Although we are a very new volunteer organisation, our origins stretch back many years, as our family-run company has been running hotels and travel businesses for many decades, even before our founder Ranjit was born (in 1962). Ranjit grew up surrounded by the world of hotels and travel. “As long as I can remember,” he says, “I was in and out of kitchens, generator rooms, laundries, swimming pools pump rooms, garages, workshops and maintenance sheds to keep all the equipment and systems running for hotels and lodges.” However his story, which becomes RAW’s story, takes him to the ocean, inland and then back into his local communities, and it is this connected journey through all of Kenya’s riches that is the inspiration for RAW.
In 1980 an old client and family friend took Ranjit from Mombasa where the family ran a resort beach hotel to Shimoni, a sleepy fishing village on the border of Kenya and Tanzania. The client was an avid big game fisherman, but also a keen snorkeler who collected ocean aquarium fish. He claimed that he was seeing the rarest and most prized of all fish off an archipelago adjacent to Shimoni. The guest house that he stayed in there was up for sale, so we bought the land and guest house and started day trips out to the archipelago for our clients staying in Mombasa, about a 2 hours drive away.
Today this archipelago is known as Kisite Mpunguti marine reserve and considered the jewel in Kenya’s marine parks.
In 1982 Ranjit was fresh out of university and was given the task of developing this into a small lodge with 6 cottages and a fleet of boats to shuttle guests to the marine reserve. Over the next years this experience cemented his love for the ocean and whet his appetite for adventure and exploration of roads less travelled. He discovered that there were three species of dolphins in these waters, while whale sharks would migrate annually, and humpback whales appear each year from July through September so close to shore he could swim alongside them. Meanwhile the local fisherman taught him fishing techniques, how to survive the worst tropical storms in an open boat and how to navigate with the sun, wind and stars.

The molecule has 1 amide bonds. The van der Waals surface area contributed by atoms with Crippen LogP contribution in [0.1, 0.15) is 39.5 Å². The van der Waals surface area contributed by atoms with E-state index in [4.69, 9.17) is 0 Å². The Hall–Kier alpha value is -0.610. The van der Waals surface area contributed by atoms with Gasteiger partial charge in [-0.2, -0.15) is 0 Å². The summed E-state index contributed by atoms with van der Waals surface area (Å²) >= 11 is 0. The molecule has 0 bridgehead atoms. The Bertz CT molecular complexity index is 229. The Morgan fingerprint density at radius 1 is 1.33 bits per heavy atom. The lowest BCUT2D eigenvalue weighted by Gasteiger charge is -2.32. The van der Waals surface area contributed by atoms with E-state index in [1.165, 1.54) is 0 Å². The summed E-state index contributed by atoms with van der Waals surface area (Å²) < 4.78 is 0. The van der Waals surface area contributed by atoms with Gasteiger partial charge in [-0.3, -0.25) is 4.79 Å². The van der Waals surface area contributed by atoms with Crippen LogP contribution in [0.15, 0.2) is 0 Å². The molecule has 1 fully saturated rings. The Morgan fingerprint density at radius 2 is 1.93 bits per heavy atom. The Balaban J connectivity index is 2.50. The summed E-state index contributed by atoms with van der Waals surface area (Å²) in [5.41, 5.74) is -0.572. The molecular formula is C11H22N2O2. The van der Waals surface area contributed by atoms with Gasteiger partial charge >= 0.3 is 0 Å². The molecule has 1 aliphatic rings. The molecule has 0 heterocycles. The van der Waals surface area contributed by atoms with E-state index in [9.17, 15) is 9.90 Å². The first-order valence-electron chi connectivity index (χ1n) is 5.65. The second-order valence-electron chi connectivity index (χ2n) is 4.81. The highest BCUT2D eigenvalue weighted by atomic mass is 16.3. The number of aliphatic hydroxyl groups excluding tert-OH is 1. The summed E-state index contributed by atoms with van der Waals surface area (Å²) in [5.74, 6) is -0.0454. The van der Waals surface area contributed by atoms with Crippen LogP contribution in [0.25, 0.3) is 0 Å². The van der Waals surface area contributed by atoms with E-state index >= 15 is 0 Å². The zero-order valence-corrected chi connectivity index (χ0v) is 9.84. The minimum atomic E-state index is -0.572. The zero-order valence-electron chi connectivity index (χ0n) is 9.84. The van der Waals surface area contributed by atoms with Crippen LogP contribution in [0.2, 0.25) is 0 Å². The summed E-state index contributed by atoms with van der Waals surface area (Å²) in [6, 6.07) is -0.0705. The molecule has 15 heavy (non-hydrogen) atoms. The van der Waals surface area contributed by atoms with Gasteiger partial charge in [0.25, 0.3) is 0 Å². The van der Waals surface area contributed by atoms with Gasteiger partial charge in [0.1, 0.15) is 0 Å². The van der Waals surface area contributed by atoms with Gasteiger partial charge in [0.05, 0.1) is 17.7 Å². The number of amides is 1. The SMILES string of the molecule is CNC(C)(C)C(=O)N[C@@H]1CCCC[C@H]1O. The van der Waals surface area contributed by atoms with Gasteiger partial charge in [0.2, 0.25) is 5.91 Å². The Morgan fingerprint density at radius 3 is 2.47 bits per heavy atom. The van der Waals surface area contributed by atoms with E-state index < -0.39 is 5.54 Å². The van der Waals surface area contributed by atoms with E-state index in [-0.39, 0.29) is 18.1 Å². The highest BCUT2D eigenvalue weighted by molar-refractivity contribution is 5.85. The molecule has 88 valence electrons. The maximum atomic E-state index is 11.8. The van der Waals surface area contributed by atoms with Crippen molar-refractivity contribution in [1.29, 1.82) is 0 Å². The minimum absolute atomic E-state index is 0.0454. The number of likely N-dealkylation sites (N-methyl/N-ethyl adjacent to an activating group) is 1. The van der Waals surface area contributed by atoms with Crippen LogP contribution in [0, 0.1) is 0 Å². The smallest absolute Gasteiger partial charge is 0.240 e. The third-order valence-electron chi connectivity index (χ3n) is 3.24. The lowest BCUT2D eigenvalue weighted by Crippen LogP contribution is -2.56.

The pristine environment of Shimoni has a backdrop of coastal forest that once stretched from Mozambique to Somalia, but that now is only left in patches along east Africa. Still today in the forests around Shimoni can be found the rare colubus monkey, along with sykes and vervet monkeys. The river that empties into the ocean north of Shimoni still has 12 foot crocodiles lurking along its banks.
Many trips to these forests and hills filled Ranjit with a desire to venture further inland. A unique opportunity when he invited by the Late Dr. Zahour Kashmeri – then one of the emerging new generation of wildlife veterinarians – to join his crocodile trapping team on the Tana river. The Tana is Kenya’s largest, fed by the glaciers of Mt.Kenya it finally enters the sea on the coast north of Malindi, near Lamu. The population along its banks was at this time grow rapidly and there were cases of women and children being eaten by crocs.
Kenya Wildlife Services (KWS) engaged a team led by Dr Kashmeri to trap as many crocodiles as possible near the worst affected villages. This project was co-funded by an investor who took the opportunity to relocate the crocodiles to a new made for breeding farm where they would be commercially exploited. Surviving in this brutal riverine ecosystem was a massive eye opener for Ranjit on what rural life was to many Kenyans.